It felt a little poetic to shoot Special Interest for my first print editorial. We have a bit of history together, and this was like a natural step up from where we had last left off. I’ve been buddies with the band for years, and interviewed them for my own self-published online zine in 2019. At the time, we all thought it was insane that they were opening up for bands like Limpwrist and Boyharsher. We wondered what was possible for a group of gays from New Orleans, carving out their own genre of no-wave future music in this post-modern world. Now they have shared bills with the Strokes and Megan Thee Stallion. They’re signed to Rough Trade, one of the biggest indie rock labels in the land.
So what happens next for the band? Special Interest are on the verge of…what? What do they like to do? What kind of art can they make when they can bill the tab? What is tiresome or unfulfilling? How will they manage to gain popularity while remaining honest about the realities of being an emerging punk band breaking into an indie scene, when they are often fetishized for being POC, trans and queer, yet shit on for the same reasons? Why did they have to play the Turnstile gig at 7:30 p.m. when the doors were opening and the lines were still slowly emptying into the room, because of overzealous security? We discussed that a lot on our triborough adventure to Coney Island, Brooklyn from fancy lower Manhattan. So much potential, and so many potential setbacks.
How will they manage to gain popularity while they remain honest about the realities of being an emerging punk band, breaking into an indie scene when they are often fetishized for being POC, trans and queer, yet shit on for the same reasons?
For the (new) CREEM issue #1 shoot, we took the train from their label office to Coney Island. I started the shoot by spilling my entire matcha on a rush hour F train while trying to steal a candid shot. It did not feel like a great omen. The band did not laugh at me, and even graciously helped me mop it up with a bag. We shamelessly pivoted into posed group shots, as the weary eyed train passengers wondered who they were. We already set the scene, even though we shortly realized it was unscripted.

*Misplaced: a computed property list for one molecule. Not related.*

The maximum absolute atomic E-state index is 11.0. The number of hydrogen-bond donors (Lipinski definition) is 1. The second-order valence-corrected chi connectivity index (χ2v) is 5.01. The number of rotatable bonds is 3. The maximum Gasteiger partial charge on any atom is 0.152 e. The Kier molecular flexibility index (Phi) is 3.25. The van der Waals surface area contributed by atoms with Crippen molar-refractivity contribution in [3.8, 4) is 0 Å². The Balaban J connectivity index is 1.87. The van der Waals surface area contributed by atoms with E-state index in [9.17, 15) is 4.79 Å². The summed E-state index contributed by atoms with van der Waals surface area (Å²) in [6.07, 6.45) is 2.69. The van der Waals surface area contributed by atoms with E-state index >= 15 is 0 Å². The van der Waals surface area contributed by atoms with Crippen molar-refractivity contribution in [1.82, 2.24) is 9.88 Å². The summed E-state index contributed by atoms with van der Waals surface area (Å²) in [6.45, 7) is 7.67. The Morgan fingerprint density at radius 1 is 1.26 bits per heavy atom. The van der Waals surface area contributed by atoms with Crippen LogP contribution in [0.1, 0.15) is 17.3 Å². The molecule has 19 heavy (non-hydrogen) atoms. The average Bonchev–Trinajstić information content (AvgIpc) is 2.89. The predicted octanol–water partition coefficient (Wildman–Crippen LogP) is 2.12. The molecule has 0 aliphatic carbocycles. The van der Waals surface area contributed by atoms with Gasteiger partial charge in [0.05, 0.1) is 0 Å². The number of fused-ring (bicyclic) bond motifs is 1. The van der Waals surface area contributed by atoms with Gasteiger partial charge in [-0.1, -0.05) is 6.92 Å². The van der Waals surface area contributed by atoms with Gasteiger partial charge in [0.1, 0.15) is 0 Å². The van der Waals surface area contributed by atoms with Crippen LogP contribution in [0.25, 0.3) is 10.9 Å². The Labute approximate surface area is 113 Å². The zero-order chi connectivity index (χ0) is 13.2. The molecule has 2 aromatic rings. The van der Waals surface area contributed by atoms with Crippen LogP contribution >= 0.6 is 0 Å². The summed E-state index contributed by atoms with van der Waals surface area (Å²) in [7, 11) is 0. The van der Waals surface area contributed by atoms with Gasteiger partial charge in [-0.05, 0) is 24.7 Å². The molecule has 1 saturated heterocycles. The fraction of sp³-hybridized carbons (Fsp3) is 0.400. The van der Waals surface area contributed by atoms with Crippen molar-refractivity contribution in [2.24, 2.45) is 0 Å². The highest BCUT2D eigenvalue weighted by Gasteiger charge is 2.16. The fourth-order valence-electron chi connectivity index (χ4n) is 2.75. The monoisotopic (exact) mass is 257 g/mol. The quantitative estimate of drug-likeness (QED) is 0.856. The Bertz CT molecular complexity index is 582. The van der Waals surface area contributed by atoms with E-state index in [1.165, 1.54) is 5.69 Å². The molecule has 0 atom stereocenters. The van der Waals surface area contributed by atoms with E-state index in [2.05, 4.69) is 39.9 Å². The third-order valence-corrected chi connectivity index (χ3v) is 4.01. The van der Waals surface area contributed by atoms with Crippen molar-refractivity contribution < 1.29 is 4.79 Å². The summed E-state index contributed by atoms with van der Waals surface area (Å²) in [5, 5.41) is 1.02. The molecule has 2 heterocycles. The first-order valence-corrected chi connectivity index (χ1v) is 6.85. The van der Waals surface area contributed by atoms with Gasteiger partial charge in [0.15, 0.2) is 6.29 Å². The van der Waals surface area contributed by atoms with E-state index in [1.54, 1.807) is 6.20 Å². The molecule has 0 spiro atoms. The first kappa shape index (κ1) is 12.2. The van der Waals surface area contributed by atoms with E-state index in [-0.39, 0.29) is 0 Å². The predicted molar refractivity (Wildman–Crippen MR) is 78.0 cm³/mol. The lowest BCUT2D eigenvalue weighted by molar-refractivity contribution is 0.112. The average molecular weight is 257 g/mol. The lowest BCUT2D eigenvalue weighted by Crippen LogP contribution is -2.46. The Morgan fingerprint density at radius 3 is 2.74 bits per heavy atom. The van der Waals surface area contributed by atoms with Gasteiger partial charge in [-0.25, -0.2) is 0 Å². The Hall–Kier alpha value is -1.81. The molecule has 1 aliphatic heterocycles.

The internet told me that Coney Island’s attractions were already open, but that turned out to be a lie. My heart sank as our train crawled up to the amusement park with no flashing lights. I snapped a photo of the band looking out the window for the disappointing reveal. They said it was okay the park was closed, as long as I made them look hot. I promised to fulfill that wish, confidently knowing I had made an easy contract for myself. They know how to pose for photographs. Most bands don’t.
I wanted to push for skinny dipping in the toxic sludge water and acts of defiant trespass, but we had some label heads in tow. We walked into the stale and salty air aimlessly, and I asked them to lean on anything that looked half decent. The only attraction running was “Bump Your Ass Off,” a bumper car rink that blares Pop Smoke in a club-like mini race track. Low lighting, with strobes, high speeds, it’s every film photographer's nightmare. I took a couple of shots of the band standing in the bumper car track. Then the next riders were ushered into the shot, and one of my flashes broke.